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UEL chair: set up student fund with money from slave trade

Students in class

Universities should set up a £100 million fund for Black Asian Minority Ethnic students (BAME) from the money repatriated from the donations given to higher education institutions during the slave trade. That’s the call from the chair of the University of East London’s Board of Governors (UEL), Geoff Thompson.

Mr Thompson made his intervention during the Committee of University Chairs 2018 autumn plenary, ‘Future direction and purpose’, in London.

“The University of Glasgow has already taken the lead on this important and defining issue. Its report of a fortnight ago makes clear that the University received an estimated £200 million during the slave trade,” he said. “In the middle of Black History month, in the aftermath of the Windrush scandal this summer, it seems prescient, ethical and right for our committee to support and help Glasgow, and others, seize this historic opportunity to invest in those who cannot afford or cannot see themselves graduating with a life-changing qualification.”

Universities in the UK have received Freedom of Information requests to make public whether they received money from the slave trade between the 16th and 19th century. Some have responded by saying they did not exist as a university during that period. But Mr Thompson argues that they may have existed as a pre-cursor to officially being recognised as a university. For example, he said, even though it is a post-1992 institution, the University of Derby was founded in 1851 as the Derby Diocesan Institution for the Training of Schoolmistresses. Figures included in The Sunday Times' latest Good University Guide show that 16 of the 20 Russell Group universities are among the worst in the country for social diversity.

“We need to reverse this as a matter of urgency. Every university has historians, archivists and researchers who can help institutions inform them about their past,” said Mr Thompson. “It is about how seriously we take the past to inform our future, and what we can do to help change lives. Education does changes lives. For the first time this year, London momentarily took over New York as the world’s murder capital. We know that education can change the way our young people think about themselves, what is possible and how they can get out of the cycle of crime, violence and deprivation. I am calling on all my fellow chairs and all institutions to take this ethical ground-breaking stand.”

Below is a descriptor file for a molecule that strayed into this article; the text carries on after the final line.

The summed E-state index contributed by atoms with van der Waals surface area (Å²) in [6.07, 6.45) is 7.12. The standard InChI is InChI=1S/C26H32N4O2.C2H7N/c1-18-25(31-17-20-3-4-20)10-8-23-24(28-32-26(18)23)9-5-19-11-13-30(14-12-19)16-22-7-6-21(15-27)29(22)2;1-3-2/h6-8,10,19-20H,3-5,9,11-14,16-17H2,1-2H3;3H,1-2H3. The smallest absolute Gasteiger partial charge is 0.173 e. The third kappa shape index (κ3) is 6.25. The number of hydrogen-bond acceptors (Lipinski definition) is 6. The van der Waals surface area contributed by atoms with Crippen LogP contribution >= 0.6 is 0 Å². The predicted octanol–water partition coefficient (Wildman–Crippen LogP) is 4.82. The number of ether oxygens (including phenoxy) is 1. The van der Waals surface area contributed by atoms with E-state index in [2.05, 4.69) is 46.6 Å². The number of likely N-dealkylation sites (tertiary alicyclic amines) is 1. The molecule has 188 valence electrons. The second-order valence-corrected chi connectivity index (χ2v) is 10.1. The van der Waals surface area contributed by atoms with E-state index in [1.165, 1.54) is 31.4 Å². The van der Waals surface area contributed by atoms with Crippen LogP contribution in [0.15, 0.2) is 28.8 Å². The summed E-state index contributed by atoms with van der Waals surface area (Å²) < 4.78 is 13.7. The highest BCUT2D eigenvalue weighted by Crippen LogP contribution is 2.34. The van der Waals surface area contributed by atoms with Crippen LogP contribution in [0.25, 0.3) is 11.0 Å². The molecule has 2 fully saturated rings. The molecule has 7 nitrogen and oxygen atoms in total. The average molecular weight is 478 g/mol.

The FOI request also asks universities to disclose the ethnic make-up of their governance board, their chair and their chancellor to see how representative HEIs are in leadership roles.

Mr Thompson, who is the only black chair of a university, said, “The latest figures show that of the 19,000 professors in the UK only 115 are black. The prime minister launched a race disparity audit. The government has recently challenged business to reveal the ethnic pay gap. So, it is only right that we, as those responsible for governance and deciding top appointments, are properly reflected in the highest echelons of higher education so we are held responsible for stimulating and influencing change.”

The Times has reported that just 11 per cent of history undergraduates come from BAME backgrounds, and almost 94 per cent of their teachers are white. A third of BAME historians say they have experienced bias and discrimination, according to the paper. Mr Thompson said this confirmed that action was needed to improve the experience of minority academics, and that governor chairs needed to ensure that universities were proactive in safeguarding equality, fairness and progression in public and private work places.

“Research suggests that if we included full BAME representation across our labour market, we would add an estimated £24 billion a year to the UK’s GDP,” said Mr Thompson. “Brexit, huge changes in technology, and our ageing workforce mean that it is now or never. The business case has been made. Why are we wasting people’s talents and skills? Where are the BAME representatives in the FTSE 100 boardrooms? This has been the case for decades, and we need to not only acknowledge we have a problem, but we need to lead, act and implement change, change which helps our country.”

Universities have until the 7 November to respond to the FOI request.